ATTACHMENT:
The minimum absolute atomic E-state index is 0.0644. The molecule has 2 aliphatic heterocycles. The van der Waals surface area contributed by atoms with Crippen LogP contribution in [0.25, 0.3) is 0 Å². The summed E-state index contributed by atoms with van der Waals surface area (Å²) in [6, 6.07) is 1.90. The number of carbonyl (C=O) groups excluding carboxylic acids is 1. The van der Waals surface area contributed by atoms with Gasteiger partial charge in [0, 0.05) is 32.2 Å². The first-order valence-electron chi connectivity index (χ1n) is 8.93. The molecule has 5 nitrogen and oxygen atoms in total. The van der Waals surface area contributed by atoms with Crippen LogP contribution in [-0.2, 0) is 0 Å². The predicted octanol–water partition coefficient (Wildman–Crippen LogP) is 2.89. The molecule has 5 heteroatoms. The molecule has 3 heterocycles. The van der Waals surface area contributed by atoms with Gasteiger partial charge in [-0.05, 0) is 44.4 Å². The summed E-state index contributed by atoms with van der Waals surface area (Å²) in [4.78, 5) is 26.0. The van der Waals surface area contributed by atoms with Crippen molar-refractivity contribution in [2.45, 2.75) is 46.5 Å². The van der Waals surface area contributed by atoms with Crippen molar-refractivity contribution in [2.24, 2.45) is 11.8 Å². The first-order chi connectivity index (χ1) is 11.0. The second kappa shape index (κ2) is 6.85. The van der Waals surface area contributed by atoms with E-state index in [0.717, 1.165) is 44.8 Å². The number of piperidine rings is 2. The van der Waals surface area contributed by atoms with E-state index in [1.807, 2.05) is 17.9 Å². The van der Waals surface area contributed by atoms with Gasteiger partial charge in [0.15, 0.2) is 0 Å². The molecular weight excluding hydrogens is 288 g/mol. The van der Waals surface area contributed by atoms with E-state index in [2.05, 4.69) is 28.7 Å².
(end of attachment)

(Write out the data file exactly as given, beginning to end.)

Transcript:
The minimum absolute atomic E-state index is 0.0644. The molecule has 2 aliphatic heterocycles. The van der Waals surface area contributed by atoms with Crippen LogP contribution in [0.25, 0.3) is 0 Å². The summed E-state index contributed by atoms with van der Waals surface area (Å²) in [6, 6.07) is 1.90. The number of carbonyl (C=O) groups excluding carboxylic acids is 1. The van der Waals surface area contributed by atoms with Gasteiger partial charge in [0, 0.05) is 32.2 Å². The first-order valence-electron chi connectivity index (χ1n) is 8.93. The molecule has 5 nitrogen and oxygen atoms in total. The van der Waals surface area contributed by atoms with Crippen LogP contribution in [-0.2, 0) is 0 Å². The predicted octanol–water partition coefficient (Wildman–Crippen LogP) is 2.89. The molecule has 5 heteroatoms. The molecule has 3 heterocycles. The van der Waals surface area contributed by atoms with Gasteiger partial charge in [-0.05, 0) is 44.4 Å². The summed E-state index contributed by atoms with van der Waals surface area (Å²) in [4.78, 5) is 26.0. The van der Waals surface area contributed by atoms with Crippen molar-refractivity contribution in [2.45, 2.75) is 46.5 Å². The van der Waals surface area contributed by atoms with Crippen molar-refractivity contribution in [2.24, 2.45) is 11.8 Å². The first-order chi connectivity index (χ1) is 11.0. The second kappa shape index (κ2) is 6.85. The van der Waals surface area contributed by atoms with E-state index in [0.717, 1.165) is 44.8 Å². The number of piperidine rings is 2. The van der Waals surface area contributed by atoms with E-state index in [1.807, 2.05) is 17.9 Å². The van der Waals surface area contributed by atoms with Gasteiger partial charge in [0.15, 0.2) is 0 Å². The molecular weight excluding hydrogens is 288 g/mol. The van der Waals surface area contributed by atoms with E-state index in [2.05, 4.69) is 28.7 Å².